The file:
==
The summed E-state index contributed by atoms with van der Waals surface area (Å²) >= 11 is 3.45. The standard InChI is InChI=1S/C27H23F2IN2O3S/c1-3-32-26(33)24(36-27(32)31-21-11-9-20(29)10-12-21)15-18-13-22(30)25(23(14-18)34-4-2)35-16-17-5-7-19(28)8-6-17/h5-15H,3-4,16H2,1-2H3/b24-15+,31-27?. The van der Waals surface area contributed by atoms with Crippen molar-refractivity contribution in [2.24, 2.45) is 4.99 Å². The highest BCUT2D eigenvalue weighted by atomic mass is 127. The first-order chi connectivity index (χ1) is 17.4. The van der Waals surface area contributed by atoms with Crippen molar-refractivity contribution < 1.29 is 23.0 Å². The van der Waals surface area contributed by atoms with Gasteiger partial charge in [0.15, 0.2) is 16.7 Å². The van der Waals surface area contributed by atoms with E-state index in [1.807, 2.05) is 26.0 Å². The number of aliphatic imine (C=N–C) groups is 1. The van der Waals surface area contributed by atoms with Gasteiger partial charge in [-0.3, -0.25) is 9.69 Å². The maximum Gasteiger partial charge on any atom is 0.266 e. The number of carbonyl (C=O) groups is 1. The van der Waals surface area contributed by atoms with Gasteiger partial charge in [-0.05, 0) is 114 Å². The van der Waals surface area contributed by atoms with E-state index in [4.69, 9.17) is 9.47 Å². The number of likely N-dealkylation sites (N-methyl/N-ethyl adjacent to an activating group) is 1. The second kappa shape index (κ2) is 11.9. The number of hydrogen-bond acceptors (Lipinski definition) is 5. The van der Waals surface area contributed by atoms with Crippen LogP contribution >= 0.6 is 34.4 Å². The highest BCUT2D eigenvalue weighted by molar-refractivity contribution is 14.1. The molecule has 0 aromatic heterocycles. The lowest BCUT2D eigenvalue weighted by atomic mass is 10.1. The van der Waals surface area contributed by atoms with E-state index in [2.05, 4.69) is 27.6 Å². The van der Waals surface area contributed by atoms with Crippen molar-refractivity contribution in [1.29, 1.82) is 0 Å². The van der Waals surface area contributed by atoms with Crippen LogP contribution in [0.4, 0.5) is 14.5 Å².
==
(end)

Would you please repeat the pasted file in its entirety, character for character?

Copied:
The summed E-state index contributed by atoms with van der Waals surface area (Å²) >= 11 is 3.45. The standard InChI is InChI=1S/C27H23F2IN2O3S/c1-3-32-26(33)24(36-27(32)31-21-11-9-20(29)10-12-21)15-18-13-22(30)25(23(14-18)34-4-2)35-16-17-5-7-19(28)8-6-17/h5-15H,3-4,16H2,1-2H3/b24-15+,31-27?. The van der Waals surface area contributed by atoms with Crippen molar-refractivity contribution in [2.24, 2.45) is 4.99 Å². The highest BCUT2D eigenvalue weighted by atomic mass is 127. The first-order chi connectivity index (χ1) is 17.4. The van der Waals surface area contributed by atoms with Crippen molar-refractivity contribution < 1.29 is 23.0 Å². The van der Waals surface area contributed by atoms with Gasteiger partial charge in [0.15, 0.2) is 16.7 Å². The van der Waals surface area contributed by atoms with E-state index in [1.807, 2.05) is 26.0 Å². The number of aliphatic imine (C=N–C) groups is 1. The van der Waals surface area contributed by atoms with Gasteiger partial charge in [-0.3, -0.25) is 9.69 Å². The maximum Gasteiger partial charge on any atom is 0.266 e. The number of carbonyl (C=O) groups is 1. The van der Waals surface area contributed by atoms with Gasteiger partial charge in [-0.05, 0) is 114 Å². The van der Waals surface area contributed by atoms with E-state index in [4.69, 9.17) is 9.47 Å². The number of likely N-dealkylation sites (N-methyl/N-ethyl adjacent to an activating group) is 1. The second kappa shape index (κ2) is 11.9. The number of hydrogen-bond acceptors (Lipinski definition) is 5. The van der Waals surface area contributed by atoms with Crippen LogP contribution >= 0.6 is 34.4 Å². The highest BCUT2D eigenvalue weighted by molar-refractivity contribution is 14.1. The molecule has 0 aromatic heterocycles. The lowest BCUT2D eigenvalue weighted by atomic mass is 10.1. The van der Waals surface area contributed by atoms with E-state index in [2.05, 4.69) is 27.6 Å². The van der Waals surface area contributed by atoms with Crippen molar-refractivity contribution in [1.29, 1.82) is 0 Å². The van der Waals surface area contributed by atoms with Crippen LogP contribution in [0.4, 0.5) is 14.5 Å².